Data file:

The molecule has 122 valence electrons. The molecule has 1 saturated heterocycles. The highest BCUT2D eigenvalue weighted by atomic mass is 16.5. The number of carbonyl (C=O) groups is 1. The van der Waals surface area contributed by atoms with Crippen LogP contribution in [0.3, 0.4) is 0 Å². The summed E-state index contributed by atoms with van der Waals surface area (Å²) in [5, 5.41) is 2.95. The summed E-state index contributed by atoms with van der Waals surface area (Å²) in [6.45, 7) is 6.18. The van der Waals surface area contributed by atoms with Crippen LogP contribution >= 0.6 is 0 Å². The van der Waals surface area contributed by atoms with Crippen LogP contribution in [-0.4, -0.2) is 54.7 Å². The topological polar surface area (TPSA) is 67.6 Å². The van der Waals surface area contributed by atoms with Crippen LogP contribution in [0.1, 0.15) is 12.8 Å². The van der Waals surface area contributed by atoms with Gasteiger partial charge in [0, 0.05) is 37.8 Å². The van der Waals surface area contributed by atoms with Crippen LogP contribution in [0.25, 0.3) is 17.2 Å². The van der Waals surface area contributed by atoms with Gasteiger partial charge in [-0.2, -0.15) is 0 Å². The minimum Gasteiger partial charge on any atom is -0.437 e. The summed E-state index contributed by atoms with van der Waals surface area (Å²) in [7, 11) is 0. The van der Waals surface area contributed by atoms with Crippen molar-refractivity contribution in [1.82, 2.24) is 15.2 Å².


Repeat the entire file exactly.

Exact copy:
The molecule has 122 valence electrons. The molecule has 1 saturated heterocycles. The highest BCUT2D eigenvalue weighted by atomic mass is 16.5. The number of carbonyl (C=O) groups is 1. The van der Waals surface area contributed by atoms with Crippen LogP contribution in [0.3, 0.4) is 0 Å². The summed E-state index contributed by atoms with van der Waals surface area (Å²) in [5, 5.41) is 2.95. The summed E-state index contributed by atoms with van der Waals surface area (Å²) in [6.45, 7) is 6.18. The van der Waals surface area contributed by atoms with Crippen LogP contribution >= 0.6 is 0 Å². The van der Waals surface area contributed by atoms with Crippen LogP contribution in [-0.4, -0.2) is 54.7 Å². The topological polar surface area (TPSA) is 67.6 Å². The van der Waals surface area contributed by atoms with Crippen LogP contribution in [0.1, 0.15) is 12.8 Å². The van der Waals surface area contributed by atoms with Gasteiger partial charge in [0, 0.05) is 37.8 Å². The van der Waals surface area contributed by atoms with Crippen LogP contribution in [0.25, 0.3) is 17.2 Å². The van der Waals surface area contributed by atoms with Gasteiger partial charge in [-0.2, -0.15) is 0 Å². The minimum Gasteiger partial charge on any atom is -0.437 e. The summed E-state index contributed by atoms with van der Waals surface area (Å²) in [7, 11) is 0. The van der Waals surface area contributed by atoms with Crippen molar-refractivity contribution in [1.82, 2.24) is 15.2 Å².